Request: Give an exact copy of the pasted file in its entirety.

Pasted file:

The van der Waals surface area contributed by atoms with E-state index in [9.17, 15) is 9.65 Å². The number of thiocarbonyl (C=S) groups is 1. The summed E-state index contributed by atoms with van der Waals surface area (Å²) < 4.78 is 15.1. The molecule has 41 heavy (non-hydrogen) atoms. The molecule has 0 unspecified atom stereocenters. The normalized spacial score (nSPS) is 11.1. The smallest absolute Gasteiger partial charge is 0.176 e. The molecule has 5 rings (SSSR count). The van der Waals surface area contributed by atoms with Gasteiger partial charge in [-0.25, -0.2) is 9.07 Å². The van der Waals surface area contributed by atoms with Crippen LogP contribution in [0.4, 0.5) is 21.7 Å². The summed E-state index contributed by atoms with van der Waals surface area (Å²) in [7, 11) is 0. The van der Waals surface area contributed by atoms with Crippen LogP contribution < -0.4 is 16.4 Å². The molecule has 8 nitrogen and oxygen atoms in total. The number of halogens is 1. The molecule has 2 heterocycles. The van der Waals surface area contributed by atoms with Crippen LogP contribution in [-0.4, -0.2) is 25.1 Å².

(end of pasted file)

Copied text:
The van der Waals surface area contributed by atoms with E-state index in [9.17, 15) is 9.65 Å². The number of thiocarbonyl (C=S) groups is 1. The summed E-state index contributed by atoms with van der Waals surface area (Å²) < 4.78 is 15.1. The molecule has 41 heavy (non-hydrogen) atoms. The molecule has 0 unspecified atom stereocenters. The normalized spacial score (nSPS) is 11.1. The smallest absolute Gasteiger partial charge is 0.176 e. The molecule has 5 rings (SSSR count). The van der Waals surface area contributed by atoms with Gasteiger partial charge in [-0.25, -0.2) is 9.07 Å². The van der Waals surface area contributed by atoms with Crippen LogP contribution in [0.4, 0.5) is 21.7 Å². The summed E-state index contributed by atoms with van der Waals surface area (Å²) in [7, 11) is 0. The van der Waals surface area contributed by atoms with Crippen LogP contribution < -0.4 is 16.4 Å². The molecule has 8 nitrogen and oxygen atoms in total. The number of halogens is 1. The molecule has 2 heterocycles. The van der Waals surface area contributed by atoms with Crippen LogP contribution in [-0.4, -0.2) is 25.1 Å².